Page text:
AREDN - there is hope


Nat 2733E N6BRV
 

All, Bruce,

    Here are some points and hope:

·         Keith AI6BX manages large AREDN network and will be changing out most AREDN in SD to 5GHz equipment. (Palomar & Otay)

·         Since AREDN is a LIY (Learn It Yourself organization), it is best to join AREDN (if you already have done so for free) à User account | Amateur Radio Emergency Data Network (arednmesh.org)  They have tons of information painstakingly well put together.

·         So, where to start? Go to the website and look under Docs > AREDN® Documentation — AREDN Documentation 3.21.4.0 documentation (arednmesh.readthedocs.io)  I have been warned by the AREDN gurus that no one is going to spoon feed me.  Read the documents then ask questions and answer will then be shared.

·         If someone were interested in securing AREDN compatible radios then MikroTik, Ubiquiti and some other brands with 5GHz radios would be the choice.  AREDN SW supports several broad band radios on the market.

·         Broad band Equipment can be found in many Network online stores: (Read AREDN documents then consult with AREDN gurus first before going shopping)

o   Here’s what I have and Amazon also sells them > MikroTik LHG 5GHz

o   Direct buy from MikroTik (costs less but shipping $$) à MikroTik Routers and Wireless - Products

o   If you want to become a relay node, Sector Antenna isn’t cheap à MikroTik MIMO Sector Antenna

 With all that described, here’s the AREDN 5GHz tried and tested result:

ü  The node to node distance is ~ 10 miles in this test.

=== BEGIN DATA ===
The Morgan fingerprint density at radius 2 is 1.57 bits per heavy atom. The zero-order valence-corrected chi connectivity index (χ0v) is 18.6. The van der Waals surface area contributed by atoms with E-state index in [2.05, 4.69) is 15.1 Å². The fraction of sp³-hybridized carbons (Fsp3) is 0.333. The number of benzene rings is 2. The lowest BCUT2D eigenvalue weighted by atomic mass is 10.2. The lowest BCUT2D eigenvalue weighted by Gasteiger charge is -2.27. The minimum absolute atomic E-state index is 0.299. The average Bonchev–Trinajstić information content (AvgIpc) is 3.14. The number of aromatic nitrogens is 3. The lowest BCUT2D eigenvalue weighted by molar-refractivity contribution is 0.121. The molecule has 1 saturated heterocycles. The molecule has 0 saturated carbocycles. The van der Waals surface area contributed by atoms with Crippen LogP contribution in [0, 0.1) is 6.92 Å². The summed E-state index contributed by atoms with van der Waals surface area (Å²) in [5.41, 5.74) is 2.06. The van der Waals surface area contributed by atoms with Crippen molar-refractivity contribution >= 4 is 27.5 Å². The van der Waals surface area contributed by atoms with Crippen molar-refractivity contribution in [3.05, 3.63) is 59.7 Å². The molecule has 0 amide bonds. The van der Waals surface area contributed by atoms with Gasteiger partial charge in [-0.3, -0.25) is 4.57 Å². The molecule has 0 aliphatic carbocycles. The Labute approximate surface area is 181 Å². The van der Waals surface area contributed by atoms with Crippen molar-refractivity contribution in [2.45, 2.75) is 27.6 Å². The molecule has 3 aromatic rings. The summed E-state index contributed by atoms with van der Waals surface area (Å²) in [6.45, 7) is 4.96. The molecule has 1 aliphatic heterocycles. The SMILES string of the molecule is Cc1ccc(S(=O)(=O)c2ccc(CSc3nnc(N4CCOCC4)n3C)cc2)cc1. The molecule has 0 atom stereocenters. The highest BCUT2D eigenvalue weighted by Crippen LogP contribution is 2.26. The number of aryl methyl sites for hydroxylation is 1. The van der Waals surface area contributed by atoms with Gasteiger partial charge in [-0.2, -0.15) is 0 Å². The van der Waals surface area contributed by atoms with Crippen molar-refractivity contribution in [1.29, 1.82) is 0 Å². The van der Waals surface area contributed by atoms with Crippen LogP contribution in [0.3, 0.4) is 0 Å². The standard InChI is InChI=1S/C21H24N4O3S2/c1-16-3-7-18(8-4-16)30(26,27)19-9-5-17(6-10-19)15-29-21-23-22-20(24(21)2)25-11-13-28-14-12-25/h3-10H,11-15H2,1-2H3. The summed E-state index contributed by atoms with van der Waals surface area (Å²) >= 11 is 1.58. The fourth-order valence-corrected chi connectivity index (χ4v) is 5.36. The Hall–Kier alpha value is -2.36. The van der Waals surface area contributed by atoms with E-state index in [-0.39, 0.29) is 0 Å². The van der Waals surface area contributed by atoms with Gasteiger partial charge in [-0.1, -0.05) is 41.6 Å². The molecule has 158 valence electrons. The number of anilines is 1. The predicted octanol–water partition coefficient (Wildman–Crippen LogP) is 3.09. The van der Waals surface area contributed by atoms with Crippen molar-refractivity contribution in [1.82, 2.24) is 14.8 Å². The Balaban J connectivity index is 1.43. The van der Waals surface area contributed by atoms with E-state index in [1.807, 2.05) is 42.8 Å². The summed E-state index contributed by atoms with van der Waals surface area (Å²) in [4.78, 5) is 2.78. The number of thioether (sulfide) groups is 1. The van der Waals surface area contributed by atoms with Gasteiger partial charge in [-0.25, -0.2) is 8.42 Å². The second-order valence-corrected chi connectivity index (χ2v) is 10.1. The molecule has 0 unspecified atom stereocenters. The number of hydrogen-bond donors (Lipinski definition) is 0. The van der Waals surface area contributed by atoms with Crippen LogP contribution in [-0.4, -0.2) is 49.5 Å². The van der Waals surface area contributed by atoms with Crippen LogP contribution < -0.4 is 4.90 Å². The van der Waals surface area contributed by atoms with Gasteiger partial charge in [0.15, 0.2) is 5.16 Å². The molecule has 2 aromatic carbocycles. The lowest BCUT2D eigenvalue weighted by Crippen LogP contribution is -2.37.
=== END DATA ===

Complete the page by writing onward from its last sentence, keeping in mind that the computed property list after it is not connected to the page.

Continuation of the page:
ü  The Equipment is Integrated Dual Polarization

ü  The AREDN MikroTik broad band equipment I have (see above) was RF Signal abused. Forced to punch through my double Glass window, partially blocked by my Stucco wall, go through trees, obscure by some roof tops.  It still works with 17 dB SNR with a drop of 28Mbps down to 19Mbps

ü  So the fear of having a few trees in the way isn’t applicable at 5GHz at least not a problem with the MikroTik

 

BTW, Had a head start, was Product management with a Broad Band company in my past existence before retiring.

 

73' N6BRV Nat S.

 

From: main@ARC2-SDICC.groups.io [mailto:main@ARC2-SDICC.groups.io] On Behalf Of Bruce
Sent: Thursday, September 16, 2021 4:10 PM
To: main@ARC2-SDICC.groups.io
Subject: Re: [ARC2-SDICC] AREDN a quick report

 

Hi Mark

I am slowly coming to realize that AREDN will never be available on my roof in Mira Mesa, unless there is a node installed on "Black Mt" just NE of me (which currently prevents a path to Palomar). So to learn about this AREDN mode, I will have to go mobile in my Tacoma truck, and drive to some high elevation to get the 5.8 GC signal. Just what would I need to purchase in equipment, to run high speed AREDN mobile and what would I need to set up as an AREDN mobile relay point?? I am sure it would take two very  high gain dish antennas, to bridge the long distances as a relay point in San Diego, and also  relatively high power 5.8 GC transmitters. So what and how do I order as to manufacture model numbers for AREDN equipment and antennas for long distance point to point communications? I currently know very little about 5.8 GC equipment and antennas as well as the computer side of things.  Also how would I "AIM" these dish antennas from a mobile platform, to establish long distance relay communications?? From Cuyamaca Peak these path's out to the desert and back to San Diego would be at least 50 -90 miles.   (from my experience with 2.7 GC ITV signal from Mt. Soledad to Mira Mesa - all it takes is a small tree branch to block the 10 mile signal path)